Using °Brix as an Indicator of Vegetable Quality: Instructions for Measuring °Brix in Cucumber, Leafy Greens, Sweet Corn, Tomato and Watermelon

HYG-1653
Agriculture and Natural Resources
Date: 
09/18/2015
Matthew D. Kleinhenz and Natalie R. Bumgarner, Department of Horticulture and Crop Science, The Ohio State University, Ohio Agricultural Research and Development Center

Crop quality is important to everyone in the vegetable value chain, including growers, buyers, managers, handlers, processors, restaurateurs, and consumers. Various measures are used to assess and describe different aspects of quality but few may be as popular and important as soluble solids or °Brix. As described in other fact sheets in this series, °Brix has the attention of many throughout the vegetable value chain for three primary reasons. First, °Brix can be measured inexpensively, quickly, and reliably at essentially all stages of production through preparation. Second, °Brix readings can be an early indication of how "sweet" the consumer may consider the product to be when eating it. Thirdly, °Brix values fluctuate with many factors. Indeed, °Brix levels appear to be a function of primarily crop, variety, maturity, and growing and storage conditions. It is clear, then, why business-minded members of the value chain are interested in measures of soluble solids and why they consider basing some management decisions on them.

When obtained and applied correctly, °Brix readings can be useful in variety selection, harvest scheduling, and crop irrigation, fertility, and post-harvest management. Over time, they may also influence soil management. Regardless, to be useful, °Brix values must be obtained correctly.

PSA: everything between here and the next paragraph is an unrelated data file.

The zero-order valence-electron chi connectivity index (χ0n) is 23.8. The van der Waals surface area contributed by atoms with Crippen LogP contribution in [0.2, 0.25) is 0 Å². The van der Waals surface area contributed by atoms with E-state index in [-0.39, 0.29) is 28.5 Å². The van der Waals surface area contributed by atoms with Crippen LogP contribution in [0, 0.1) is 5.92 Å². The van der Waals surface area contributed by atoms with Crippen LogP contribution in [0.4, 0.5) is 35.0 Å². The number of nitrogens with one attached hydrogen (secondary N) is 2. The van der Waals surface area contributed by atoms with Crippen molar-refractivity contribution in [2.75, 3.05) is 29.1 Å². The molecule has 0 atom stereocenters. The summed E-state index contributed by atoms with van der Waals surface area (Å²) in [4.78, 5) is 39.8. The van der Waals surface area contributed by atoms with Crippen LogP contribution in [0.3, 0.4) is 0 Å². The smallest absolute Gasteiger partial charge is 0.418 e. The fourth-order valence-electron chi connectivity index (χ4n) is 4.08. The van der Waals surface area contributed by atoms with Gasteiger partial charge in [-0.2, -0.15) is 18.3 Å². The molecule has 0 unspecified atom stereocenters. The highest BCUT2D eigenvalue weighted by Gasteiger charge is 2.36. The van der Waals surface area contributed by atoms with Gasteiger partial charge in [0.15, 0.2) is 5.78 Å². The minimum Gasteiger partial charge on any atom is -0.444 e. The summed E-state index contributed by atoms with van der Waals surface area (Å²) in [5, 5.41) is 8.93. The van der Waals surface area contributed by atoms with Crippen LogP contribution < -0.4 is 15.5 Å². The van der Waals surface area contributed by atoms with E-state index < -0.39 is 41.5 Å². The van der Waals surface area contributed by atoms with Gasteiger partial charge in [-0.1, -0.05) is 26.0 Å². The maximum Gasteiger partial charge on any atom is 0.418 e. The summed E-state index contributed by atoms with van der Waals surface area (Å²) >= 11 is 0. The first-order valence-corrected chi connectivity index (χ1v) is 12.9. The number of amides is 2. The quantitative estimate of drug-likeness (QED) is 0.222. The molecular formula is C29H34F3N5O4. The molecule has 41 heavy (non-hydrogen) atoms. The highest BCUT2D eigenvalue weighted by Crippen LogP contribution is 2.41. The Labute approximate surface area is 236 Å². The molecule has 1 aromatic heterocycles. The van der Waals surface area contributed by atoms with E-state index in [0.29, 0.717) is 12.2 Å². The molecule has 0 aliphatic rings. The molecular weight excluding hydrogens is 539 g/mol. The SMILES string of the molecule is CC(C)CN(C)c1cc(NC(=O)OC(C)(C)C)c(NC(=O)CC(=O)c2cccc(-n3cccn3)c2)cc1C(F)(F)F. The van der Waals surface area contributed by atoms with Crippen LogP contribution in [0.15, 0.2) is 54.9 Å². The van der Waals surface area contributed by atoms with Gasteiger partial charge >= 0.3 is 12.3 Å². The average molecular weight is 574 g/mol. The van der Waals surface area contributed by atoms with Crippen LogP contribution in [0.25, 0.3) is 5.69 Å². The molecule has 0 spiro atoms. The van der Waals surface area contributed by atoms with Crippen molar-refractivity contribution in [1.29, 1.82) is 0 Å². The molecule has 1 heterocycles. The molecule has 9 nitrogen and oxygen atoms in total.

Four fact sheets have been prepared to assist members of the vegetable value chain in making the best use of °Brix readings. This Instructions fact sheet provides specific methods for measuring °Brix in five vegetable crops. We recommend following these instructions after consulting the fact sheets describing additional aspects of °Brix measurement and the use of °Brix values in crop production and marketing. Additional information on °Brix is available in other publications listed in these fact sheets.

1. Cucumber

Routine measurement of soluble solids is currently less common in the cucumber than in other vegetable value chains. However, there is anecdotal evidence that cucumber buyers, processors, and consumers have strong preferences regarding product flavor, with "sweetness" as a component. Certainly, it is clear that cucumber varieties are genetically predisposed to differ in flavor and that crops experience a wide range of growing conditions. Together, these factors make it likely that cucumber °Brix values vary widely among crops. Worse, some crops may be below desired quality thresholds and cost growers and others repeat sales opportunities. In 2011, a total of 60 °Brix readings were taken on cucumber fruit collected on four Ohio farms. Values ranged from 2.2%–5.4%, a more than two-fold difference between the lowest and highest values.

Select Cucumber Fruit for Measurement

Select fruit samples at regular intervals throughout the growing season and choose a consistent time of day to do so. Collect several healthy, representative plants from around the growing area to include potential variability in soil type, moisture, fertility, etc. Select mature and saleable fruit of similar age and position on the plant.

Prepare Cucumber Samples